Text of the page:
Tagged With samsung

Earlier today multiple reports emerged online from tech reviewers who were dealing with extremely borked Samsung Galaxy Folds mere days after receiving them.

One of the primary reasons for the device breaking seems to have been from the plastic film being removed from the screens.

As it turns out, you're really not supposed to.

Overnight Samsung unveiled the Galaxy A80 - the first of its phones to have the 'New Infinity' display that it announced and its Developer's Conference back in November.

It has gotten around the notchless design by including a pop-up triple camera setup that also casually rotates.

As a culture, we’re always pretty preoccupied with what comes next. Whether it’s angling for a better job, a new partner or the latest smartphone, we’re always anticipating. And when it comes to your TV, looking ahead is both a fun move and a smart one.

When Samsung announced the Galaxy Watch Active smartwatch at its Unpacked Event a few weeks ago, I was cautiously optimistic. Sure, it did away with the company’s signature rotating bezel, but otherwise, it was sleek, had all the right specs, and honestly, Samsung has consistently put out some of the best Android-friendly smartwatches over the past few years.

It just always seems to struggle with the leap from pretty good, to really great.

They were hailed as the solution to the notch problem, but it seems punch-hole cameras have already outstayed their welcome.

VP of Samsung's R&D group, Yang Byung-Duk, has said that the company is already moving on from punch-hole screens to phones with all-screen bodies. That doesn't mean no more selfie cameras - it means that like the ultrasonic fingerprint scanner on the Galaxy S10, the camera would be underneath the screen.

I’ve loved the idea of folding gadgets ever since Arthur C. Clarke talked about flexible “SoftScreens” in books like, The Light of Other Days. A device that can be folded and crumpled without breaking? That’s my idea of the perfect gadget, and while the bendy Samsung Galaxy Fold and Huawei Mate X seem like they bring us one step closer to that, in reality, the first batch of folding phones are going to be even more fragile than the smartphone you carry now—at least until a few other crucial technologies catch up.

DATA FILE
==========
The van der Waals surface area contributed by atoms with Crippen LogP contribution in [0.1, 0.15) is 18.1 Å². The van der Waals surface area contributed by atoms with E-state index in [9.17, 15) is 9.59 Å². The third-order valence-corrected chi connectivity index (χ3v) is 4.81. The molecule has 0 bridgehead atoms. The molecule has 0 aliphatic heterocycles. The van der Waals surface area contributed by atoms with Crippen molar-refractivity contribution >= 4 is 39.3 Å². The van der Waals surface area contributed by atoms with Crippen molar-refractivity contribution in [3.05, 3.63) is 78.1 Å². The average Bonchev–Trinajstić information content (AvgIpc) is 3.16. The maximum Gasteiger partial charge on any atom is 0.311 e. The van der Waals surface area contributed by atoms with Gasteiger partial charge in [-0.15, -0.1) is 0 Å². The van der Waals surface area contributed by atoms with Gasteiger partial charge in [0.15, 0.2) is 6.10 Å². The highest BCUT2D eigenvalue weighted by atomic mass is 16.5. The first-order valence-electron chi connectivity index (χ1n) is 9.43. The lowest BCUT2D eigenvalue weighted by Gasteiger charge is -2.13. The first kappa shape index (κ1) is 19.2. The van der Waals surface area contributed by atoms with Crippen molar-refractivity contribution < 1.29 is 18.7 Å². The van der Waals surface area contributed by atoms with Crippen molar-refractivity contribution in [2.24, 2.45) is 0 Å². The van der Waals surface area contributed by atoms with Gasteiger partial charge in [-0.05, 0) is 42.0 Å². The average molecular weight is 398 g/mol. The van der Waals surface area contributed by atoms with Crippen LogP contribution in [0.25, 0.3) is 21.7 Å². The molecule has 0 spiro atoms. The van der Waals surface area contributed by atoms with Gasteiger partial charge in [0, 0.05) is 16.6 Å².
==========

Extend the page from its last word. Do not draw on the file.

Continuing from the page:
Before the iPhone came along, it was not uncommon for me to upgrade my mobile phone every few months. It was an addiction, I’ll fully admit it, but it was also a fun time when mobile phones didn’t all look like a feature-less slab of glass. Companies tried every hardware gimmick imaginable to make their devices stand out, and as the folks at Squirrel Monkey imagined, a ‘90s version of the Samsung Fold would have been a must-have upgrade.

Samsung’s upcoming Galaxy Fold flexible smartphone-slash-tablet isn’t without tradeoffs. For one, it might be way thicker when folded than virtually any other modern smartphone — potentially as thick as a Nintendo Switch — while the way it folds is pretty awkward.

And like its competitor the Huawei Mate X, it has a big old crease running right through the middle of its foldable display.

Smartphones have been boring for years. They’re just glass rectangles that connect to the internet and take photos. When you rub on the screen, you can do other stuff like text your friends or play music. New smartphones are increasingly bigger and slicker than their predecessors, but really, they all do the same stuff. This year is supposed to bring us something different. This year, phones are getting weird again.

Over the past six months both Apple and Samsung have released flagship devices with massive specs and the price tag to match.

It's been awhile since the iPhone XS Max launched, so we thought it was time to refresh our memories, and see how it stacks against the Galaxy S10+.